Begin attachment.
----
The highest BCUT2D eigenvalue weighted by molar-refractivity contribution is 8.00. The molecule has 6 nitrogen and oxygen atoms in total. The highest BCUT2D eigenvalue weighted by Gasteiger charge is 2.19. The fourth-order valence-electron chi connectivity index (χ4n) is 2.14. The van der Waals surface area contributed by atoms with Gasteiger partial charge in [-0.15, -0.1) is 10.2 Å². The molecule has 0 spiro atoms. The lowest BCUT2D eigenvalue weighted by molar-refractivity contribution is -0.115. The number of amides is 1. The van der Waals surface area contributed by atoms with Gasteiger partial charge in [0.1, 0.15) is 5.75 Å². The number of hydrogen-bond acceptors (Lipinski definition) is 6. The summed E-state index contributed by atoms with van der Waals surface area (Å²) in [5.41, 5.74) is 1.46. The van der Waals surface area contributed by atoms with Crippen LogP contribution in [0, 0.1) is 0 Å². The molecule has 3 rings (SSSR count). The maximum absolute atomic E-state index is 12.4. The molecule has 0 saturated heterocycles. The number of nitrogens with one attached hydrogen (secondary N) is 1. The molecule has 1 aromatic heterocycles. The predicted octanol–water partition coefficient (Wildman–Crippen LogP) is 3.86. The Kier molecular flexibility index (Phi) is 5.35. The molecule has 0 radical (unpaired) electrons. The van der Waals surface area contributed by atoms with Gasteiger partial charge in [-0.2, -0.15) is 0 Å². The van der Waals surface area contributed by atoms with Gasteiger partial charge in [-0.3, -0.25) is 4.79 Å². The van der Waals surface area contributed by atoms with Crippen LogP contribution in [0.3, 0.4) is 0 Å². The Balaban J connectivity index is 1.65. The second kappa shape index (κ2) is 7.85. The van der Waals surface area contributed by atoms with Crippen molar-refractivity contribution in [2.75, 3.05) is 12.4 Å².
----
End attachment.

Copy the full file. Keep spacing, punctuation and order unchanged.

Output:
The highest BCUT2D eigenvalue weighted by molar-refractivity contribution is 8.00. The molecule has 6 nitrogen and oxygen atoms in total. The highest BCUT2D eigenvalue weighted by Gasteiger charge is 2.19. The fourth-order valence-electron chi connectivity index (χ4n) is 2.14. The van der Waals surface area contributed by atoms with Gasteiger partial charge in [-0.15, -0.1) is 10.2 Å². The molecule has 0 spiro atoms. The lowest BCUT2D eigenvalue weighted by molar-refractivity contribution is -0.115. The number of amides is 1. The van der Waals surface area contributed by atoms with Gasteiger partial charge in [0.1, 0.15) is 5.75 Å². The number of hydrogen-bond acceptors (Lipinski definition) is 6. The summed E-state index contributed by atoms with van der Waals surface area (Å²) in [5.41, 5.74) is 1.46. The van der Waals surface area contributed by atoms with Crippen LogP contribution in [0, 0.1) is 0 Å². The molecule has 3 rings (SSSR count). The maximum absolute atomic E-state index is 12.4. The molecule has 0 saturated heterocycles. The number of nitrogens with one attached hydrogen (secondary N) is 1. The molecule has 1 aromatic heterocycles. The predicted octanol–water partition coefficient (Wildman–Crippen LogP) is 3.86. The Kier molecular flexibility index (Phi) is 5.35. The molecule has 0 radical (unpaired) electrons. The van der Waals surface area contributed by atoms with Gasteiger partial charge in [-0.2, -0.15) is 0 Å². The van der Waals surface area contributed by atoms with Gasteiger partial charge in [-0.3, -0.25) is 4.79 Å². The van der Waals surface area contributed by atoms with Crippen LogP contribution in [0.3, 0.4) is 0 Å². The Balaban J connectivity index is 1.65. The second kappa shape index (κ2) is 7.85. The van der Waals surface area contributed by atoms with Crippen molar-refractivity contribution in [2.75, 3.05) is 12.4 Å².